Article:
Boris Johnson’s Dog Whistle Politics

Back in August 2018, Denmark banned the face veil that some Muslim women wear as part of their beliefs. A 28-year old women became the first person to be charged with wearing the full-face veil in public. She was fined 1000 Danish Krones after refusing to take it off. Last year the European Court of Human Rights upheld a similar Belgian ban, saying that communal harmony trumped an individual’s right to religious expression. Full or partial bans are also in place in France, Austria, Bulgaria and the German state of Bavaria.

In reaction to the Danish legislation, former British Foreign Secretary and Future PM, Boris Johnson wrote in his column for the Daily Telegraph “If you say that it is weird and bullying to expect women to cover their faces, then I totally agree…I would go further and say that it is absolutely ridiculous that people should choose to go around looking like letter boxes.” He added that if a female student turned up at school or a university lecture looking like a bank robber, he would ask her to remove it. The inflammatory remarks  sparked debates over the choice of Boris Johnson’s words and if a similar ban should take place in the UK.

Make no mistake, the language Boris used is not an accident. It is a calculated and tactical method designed to achieve a particular objective.

What is Dog-Whistle Politics?

in his book, Dog Whistle Politics, Ian Haney-López explains that dog whistling “simply means speaking in code to a target audience.

According to Safire’s Political Dictionary, the Washington Post may have first used the term “dog whistle” in an article about political polling in 1988. It explained that “subtle changes” in poll wordings led to respondents understanding the questions differently than the researchers did.

Racial dog whistles are often used when politicians want to speak about race specifically to their target audience. The coded messages are used to reinforce racist ideas that the country’s societal and economic problems are because of undeserving, lazy, and violent people of colour.

One example of this is when US President, Ronald Reagan used the word “welfare queen”, which was a common stereotype against Black women to imply that black women on social programs like welfare are lazy people, who don’t do anything to “help themselves.” Instead, they have children to use up government money and the tax dollars of “hard-working” Americans to live luxuriously. Ronald Reagan first hinted at this stereotype in 1976, while he was campaigning and promoting his anti-government assistance stance. He never explicitly used the term “Black” or “African-American.” Instead, he introduced the welfare queen into the public conversation about poverty.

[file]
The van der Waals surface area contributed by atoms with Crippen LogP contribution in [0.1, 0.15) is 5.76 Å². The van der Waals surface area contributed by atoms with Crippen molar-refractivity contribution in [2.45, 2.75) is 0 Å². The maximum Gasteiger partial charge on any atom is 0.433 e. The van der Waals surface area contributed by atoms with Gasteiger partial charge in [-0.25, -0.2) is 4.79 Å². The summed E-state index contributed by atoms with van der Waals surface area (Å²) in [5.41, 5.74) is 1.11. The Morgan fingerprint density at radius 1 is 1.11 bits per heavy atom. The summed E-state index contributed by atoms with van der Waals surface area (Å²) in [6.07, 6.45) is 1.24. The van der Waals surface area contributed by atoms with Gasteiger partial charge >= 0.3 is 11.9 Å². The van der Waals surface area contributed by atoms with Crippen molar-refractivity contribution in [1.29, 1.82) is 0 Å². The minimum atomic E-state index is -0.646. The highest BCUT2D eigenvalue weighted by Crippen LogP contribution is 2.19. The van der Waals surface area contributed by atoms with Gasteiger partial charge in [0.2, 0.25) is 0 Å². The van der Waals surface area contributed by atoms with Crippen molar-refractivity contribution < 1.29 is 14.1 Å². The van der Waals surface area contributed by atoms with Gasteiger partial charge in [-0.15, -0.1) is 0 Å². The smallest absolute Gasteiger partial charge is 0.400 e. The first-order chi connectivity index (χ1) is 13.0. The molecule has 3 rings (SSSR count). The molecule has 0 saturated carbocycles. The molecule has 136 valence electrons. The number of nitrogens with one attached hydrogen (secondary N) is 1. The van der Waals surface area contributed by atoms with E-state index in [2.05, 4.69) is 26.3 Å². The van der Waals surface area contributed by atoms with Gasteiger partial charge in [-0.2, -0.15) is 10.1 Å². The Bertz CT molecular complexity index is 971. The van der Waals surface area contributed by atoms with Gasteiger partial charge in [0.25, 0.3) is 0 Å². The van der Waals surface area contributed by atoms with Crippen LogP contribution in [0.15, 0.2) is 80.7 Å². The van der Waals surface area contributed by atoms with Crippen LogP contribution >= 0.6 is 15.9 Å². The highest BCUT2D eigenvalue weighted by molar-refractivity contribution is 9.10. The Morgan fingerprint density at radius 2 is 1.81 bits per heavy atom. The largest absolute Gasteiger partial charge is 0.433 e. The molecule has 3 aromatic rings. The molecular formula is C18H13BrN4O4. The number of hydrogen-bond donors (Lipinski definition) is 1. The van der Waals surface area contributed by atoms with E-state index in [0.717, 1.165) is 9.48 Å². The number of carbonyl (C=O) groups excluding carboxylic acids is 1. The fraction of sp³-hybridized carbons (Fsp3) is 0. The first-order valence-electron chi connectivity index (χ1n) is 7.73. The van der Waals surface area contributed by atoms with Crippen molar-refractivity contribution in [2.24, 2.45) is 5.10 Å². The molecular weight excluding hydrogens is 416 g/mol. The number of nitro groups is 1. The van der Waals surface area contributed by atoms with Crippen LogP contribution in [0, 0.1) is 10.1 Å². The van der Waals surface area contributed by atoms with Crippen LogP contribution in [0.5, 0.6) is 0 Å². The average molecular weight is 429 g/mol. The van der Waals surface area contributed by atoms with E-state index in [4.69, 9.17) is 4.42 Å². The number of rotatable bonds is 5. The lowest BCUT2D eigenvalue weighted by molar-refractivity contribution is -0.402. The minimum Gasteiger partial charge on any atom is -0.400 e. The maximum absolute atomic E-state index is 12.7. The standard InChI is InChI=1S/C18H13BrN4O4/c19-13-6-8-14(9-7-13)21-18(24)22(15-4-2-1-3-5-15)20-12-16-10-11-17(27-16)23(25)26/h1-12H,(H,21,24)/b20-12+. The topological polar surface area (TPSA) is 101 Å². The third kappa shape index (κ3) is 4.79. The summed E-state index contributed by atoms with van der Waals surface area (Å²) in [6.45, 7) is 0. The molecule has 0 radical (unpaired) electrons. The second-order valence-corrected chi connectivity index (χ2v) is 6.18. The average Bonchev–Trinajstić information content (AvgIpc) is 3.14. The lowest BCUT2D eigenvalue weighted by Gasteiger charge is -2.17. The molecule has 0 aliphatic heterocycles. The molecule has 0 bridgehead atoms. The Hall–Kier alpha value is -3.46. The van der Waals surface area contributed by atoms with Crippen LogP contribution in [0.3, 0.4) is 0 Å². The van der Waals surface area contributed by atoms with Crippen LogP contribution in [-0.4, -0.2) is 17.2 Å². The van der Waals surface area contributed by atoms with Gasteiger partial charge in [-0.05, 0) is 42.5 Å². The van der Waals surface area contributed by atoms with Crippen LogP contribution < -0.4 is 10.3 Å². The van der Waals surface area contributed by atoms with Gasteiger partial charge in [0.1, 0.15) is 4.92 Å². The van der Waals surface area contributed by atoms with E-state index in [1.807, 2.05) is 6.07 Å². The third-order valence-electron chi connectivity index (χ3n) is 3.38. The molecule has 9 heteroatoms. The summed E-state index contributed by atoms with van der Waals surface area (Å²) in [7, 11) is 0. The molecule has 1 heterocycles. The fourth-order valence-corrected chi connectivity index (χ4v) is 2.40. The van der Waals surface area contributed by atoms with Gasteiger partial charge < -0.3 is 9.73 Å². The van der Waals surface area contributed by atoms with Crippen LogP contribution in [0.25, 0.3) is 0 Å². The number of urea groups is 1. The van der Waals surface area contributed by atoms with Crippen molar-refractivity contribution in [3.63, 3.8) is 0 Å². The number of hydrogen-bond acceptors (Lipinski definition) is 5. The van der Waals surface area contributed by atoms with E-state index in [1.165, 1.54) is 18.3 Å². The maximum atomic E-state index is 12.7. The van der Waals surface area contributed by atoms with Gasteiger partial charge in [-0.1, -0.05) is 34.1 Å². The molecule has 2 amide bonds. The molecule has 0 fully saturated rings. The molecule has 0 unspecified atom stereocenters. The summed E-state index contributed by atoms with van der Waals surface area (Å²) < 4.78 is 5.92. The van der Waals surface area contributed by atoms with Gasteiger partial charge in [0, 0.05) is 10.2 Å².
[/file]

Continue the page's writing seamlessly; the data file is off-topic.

Another example of Dog-Whistle politics is when Bill Clinton famously used the phrase “tough on crime”, during his presidential campaign in the 1990s. In theory, “theory on crime” simply is another way of saying “law and order” right? I mean who wants to live somewhere that lets bad criminals go?

But no, “Tough on crime” is primarily used as a code for “tough on Black and Latinx people, who are dangerous!” Bill Clinton used it to sway white voters toward the “New Democrats”. Clinton’s campaign promises leaned more to the right and included his backing for supporting the death penalty and increased welfare restrictions. The policies that Clinton later enacted negatively impacted black communities and played a key role in molding mass incarceration as we know it today.

Donald Trump has also used dog-whistling throughout his entire campaign and presidency. The author of the book “Dog Whistle Politics” Haney-López argued that the coded language was embraced by many in Trump’s base to “protect themselves from the idea that they’re being mobilized by racist appeals.” Haney-López gave other examples of this coded language:

Trump says things like, ‘We got to ban Muslims from the US — not to ban Muslims, but to secure our borders.”  and “We got to make America great again” — not to return to a time of culturally sanctified white dominance, but because we love our country.

Donald Trump plays towards racial, economic and social anxieties. He falsely accused Mexicans of bring in rapists,Muslims of cheering after 9/11 and describing inner-city Chicago as “worse than the Middle East”. He plays upon a vulnerable audience, exploits their baseless fears and forces communities against each-other for political gain.

Boris Johnson is a prime example of a politician that uses dog-whistle politics. His time in Government has been littered with incidents written off as “gaffes” and besides the insulting and hurtful comments he is passed as some sort of intelligent person. From his remark that Libya needs to just “clear away” the dead bodies to his latest comments about the Niqab, Boris knows exactly what he is doing. His status in the upper-class white elite of this country that dominate positions of power and privilege allows him and others to get away with these comments.

In Fact, the whole Niqab ban itself is a distraction by European Governments who use the issue to instill fear, galvanise political support and use it to justify discriminatory legislation. At a time of great unresolved issues such as wealth inequality and the rise of the far-right which has been the strongest across the western world since the 1930s, we can only expect more dog-whistling.

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